Thursday, January 03, 2008


I usually give an end of the year post where I share my favorites over the past twelve months. 2007 is a blurr to me. I don't remember seeing many movies, listening to any spectacular music, or participating in things that lend themselves easily to a list. I did, however, read quite a bit last year. With reading I seem to go months without wanting to lay my eyes on anything, followed by a time when all I want to do is read. This year was the latter...

My favorite books of 2007
(Not necessarily published in 2007.)

5. Crashing Through: A True Story of Risk, Adventure, and the Man Who Dared to See, by Robert Kurson.

Mike May lived an exceptional life. He was a decorated speed skiing champion, had a beautiful family, and was a tenacious business man. His being blind since early childhood was, for him, a relatively peripheral aspect of his personality. After early attempts by the world's best ophtamologists, May seeing again was a lost cause. This was until a chance meeting with his wife's eye doctor introduced him to a new (non embryonic) stem-cell procedure that could potentially restore his sight. The options are not as clear as you think. This book was an inspirational story of identity, passion, and (for me,) the complexity and beauty God has placed in the human brain.

4. The Year of Living Biblically: One Man's Humble Quest to Follow the Bible as Literally as Possible, by A.J. Jacobs.

I briefly mentioned this book in THIS POST. Jacobs, a Brit, became interested in the large amount of people who profess to have a literal belief in Scripture. He followed his curiosity by visiting the Amish, Creation Scientists, and Orthodox Jews. Jacobs' wrote about those he encountered with a kindness and generosity not often found by skeptics of faith (or us "emergents.")

3. Little Chapel on the River, by Wendy Bounds.

It's the true story of a Wall Street Journal Reporter who was forced out of her apartment after the 9/11 attacks. She found temporary housing in Garrison, a small town about fifty miles north of New York, just across the Hudson River from West Point. Bounds discovers, almost by accident, an Irish Bar tacked onto an old general store and chronicles the struggles and joy of the family that owns the place and the lives that frequent it. It's one of the most moving portraits I've ever seen of what makes true community exist-- struggle, commitment, loyalty, memory, and an understanding that place matters. The title of the book comes from a guy who drives over sixty miles once a week to the bar, and considers it his church-- The Little Chapel on the River.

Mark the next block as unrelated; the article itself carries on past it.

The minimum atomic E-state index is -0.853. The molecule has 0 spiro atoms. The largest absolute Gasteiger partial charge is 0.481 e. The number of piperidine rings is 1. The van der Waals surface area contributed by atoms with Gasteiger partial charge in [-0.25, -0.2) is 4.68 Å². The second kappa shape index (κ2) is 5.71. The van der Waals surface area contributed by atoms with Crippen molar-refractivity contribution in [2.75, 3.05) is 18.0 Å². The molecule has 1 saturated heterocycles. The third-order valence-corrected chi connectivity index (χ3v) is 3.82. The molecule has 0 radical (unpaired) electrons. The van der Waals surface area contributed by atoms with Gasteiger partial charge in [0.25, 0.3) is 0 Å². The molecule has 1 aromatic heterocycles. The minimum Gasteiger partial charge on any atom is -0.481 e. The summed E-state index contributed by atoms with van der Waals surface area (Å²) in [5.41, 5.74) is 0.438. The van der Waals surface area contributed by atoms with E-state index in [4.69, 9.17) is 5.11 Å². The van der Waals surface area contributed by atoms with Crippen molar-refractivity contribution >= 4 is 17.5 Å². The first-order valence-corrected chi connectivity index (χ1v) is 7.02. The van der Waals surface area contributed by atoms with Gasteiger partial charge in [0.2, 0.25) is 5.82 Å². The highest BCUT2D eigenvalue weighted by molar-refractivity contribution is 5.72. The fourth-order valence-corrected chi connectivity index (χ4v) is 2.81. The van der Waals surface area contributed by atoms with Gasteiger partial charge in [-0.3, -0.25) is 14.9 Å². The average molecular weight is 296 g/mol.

I wrote Bounds to tell her how much I appreciated her book. She was kind enough to reply with this...

Craig -- thank you so much for taking time to send this thoughtful note.Obviously you've got a great many books at your fingertips to read, so I'mreally glad that Little Chapel made it into your hands. I like what youwrote about the cynics and small towns. When I went out to do publicityfor this book, I was taken aback by how cynical much of NYC media wasabout the lure of small towns. Suppose I should have known, given that I'min the media, but there you go. Still, once folks read it, I think theydeep down wished for a community like that themselves. I'm glad you wrote.Keep in touch. Wendy

I received a recent unfortunate update from Wendy that the Little Chapel is closing down at the end of this month. (If any rich benefactor would like to fund my trip to Garrison, I'll be greatly obliged. :)) She has started a blog about Guinans HERE.

1. (Tie) Jayber Crow, by Wendell Berry.

I wrote about this book HERE.

1. (Tie) The Road, by Cormac McCarthy.

McCarthy is a master at using a small amount of words to convey a large amount of subjects. This was one of those few books that I stayed up late to keep reading until the end. The story is about the fallout from a catastrophic disaster, but ultimately it probes the depths of the love between two people, and how far that love will go. It's about the power of good. I can't say enough...


So, that's that.


Carn-Dog said...

didn't suspect I'd see Jayber Crow this high on the list, but totally understand why.

also, the only surprise for me after reading this was how little never I heard you talk about about the Road.

Craig said...

It's a hard book to talk about. The depths of emotions it evokes is hard to conjure up in conversation, or even writing.